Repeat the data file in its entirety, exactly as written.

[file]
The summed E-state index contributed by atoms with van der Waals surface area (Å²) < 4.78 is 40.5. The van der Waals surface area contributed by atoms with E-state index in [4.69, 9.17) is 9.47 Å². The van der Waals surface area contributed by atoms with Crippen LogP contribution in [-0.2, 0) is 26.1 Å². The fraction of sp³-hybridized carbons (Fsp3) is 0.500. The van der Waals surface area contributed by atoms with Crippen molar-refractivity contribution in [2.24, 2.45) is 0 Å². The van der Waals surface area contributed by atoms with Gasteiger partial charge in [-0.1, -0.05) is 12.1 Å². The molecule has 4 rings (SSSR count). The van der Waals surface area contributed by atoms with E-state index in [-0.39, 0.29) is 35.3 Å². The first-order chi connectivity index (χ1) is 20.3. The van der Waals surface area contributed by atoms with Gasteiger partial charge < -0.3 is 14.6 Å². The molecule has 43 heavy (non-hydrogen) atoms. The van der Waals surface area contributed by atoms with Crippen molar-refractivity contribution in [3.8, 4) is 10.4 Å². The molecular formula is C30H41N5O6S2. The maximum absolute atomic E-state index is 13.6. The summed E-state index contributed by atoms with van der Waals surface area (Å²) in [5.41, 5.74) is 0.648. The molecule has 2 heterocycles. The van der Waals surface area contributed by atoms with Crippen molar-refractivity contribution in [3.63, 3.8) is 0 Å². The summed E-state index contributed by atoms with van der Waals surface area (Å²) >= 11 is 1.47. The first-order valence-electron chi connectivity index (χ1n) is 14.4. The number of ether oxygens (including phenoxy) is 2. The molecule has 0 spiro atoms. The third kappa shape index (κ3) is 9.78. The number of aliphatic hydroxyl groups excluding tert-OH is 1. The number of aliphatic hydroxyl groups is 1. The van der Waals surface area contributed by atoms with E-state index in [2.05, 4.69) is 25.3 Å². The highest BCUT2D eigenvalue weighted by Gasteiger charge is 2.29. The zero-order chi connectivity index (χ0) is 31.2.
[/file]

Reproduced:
The summed E-state index contributed by atoms with van der Waals surface area (Å²) < 4.78 is 40.5. The van der Waals surface area contributed by atoms with E-state index in [4.69, 9.17) is 9.47 Å². The van der Waals surface area contributed by atoms with Crippen LogP contribution in [-0.2, 0) is 26.1 Å². The fraction of sp³-hybridized carbons (Fsp3) is 0.500. The van der Waals surface area contributed by atoms with Crippen molar-refractivity contribution in [2.24, 2.45) is 0 Å². The van der Waals surface area contributed by atoms with Gasteiger partial charge in [-0.1, -0.05) is 12.1 Å². The molecule has 4 rings (SSSR count). The van der Waals surface area contributed by atoms with E-state index in [-0.39, 0.29) is 35.3 Å². The first-order chi connectivity index (χ1) is 20.3. The van der Waals surface area contributed by atoms with Gasteiger partial charge < -0.3 is 14.6 Å². The molecule has 43 heavy (non-hydrogen) atoms. The van der Waals surface area contributed by atoms with Crippen molar-refractivity contribution in [3.8, 4) is 10.4 Å². The molecular formula is C30H41N5O6S2. The maximum absolute atomic E-state index is 13.6. The summed E-state index contributed by atoms with van der Waals surface area (Å²) in [5.41, 5.74) is 0.648. The molecule has 2 heterocycles. The van der Waals surface area contributed by atoms with Crippen molar-refractivity contribution in [3.63, 3.8) is 0 Å². The summed E-state index contributed by atoms with van der Waals surface area (Å²) >= 11 is 1.47. The first-order valence-electron chi connectivity index (χ1n) is 14.4. The number of ether oxygens (including phenoxy) is 2. The molecule has 0 spiro atoms. The third kappa shape index (κ3) is 9.78. The number of aliphatic hydroxyl groups excluding tert-OH is 1. The number of aliphatic hydroxyl groups is 1. The van der Waals surface area contributed by atoms with E-state index in [2.05, 4.69) is 25.3 Å². The highest BCUT2D eigenvalue weighted by Gasteiger charge is 2.29. The zero-order chi connectivity index (χ0) is 31.2.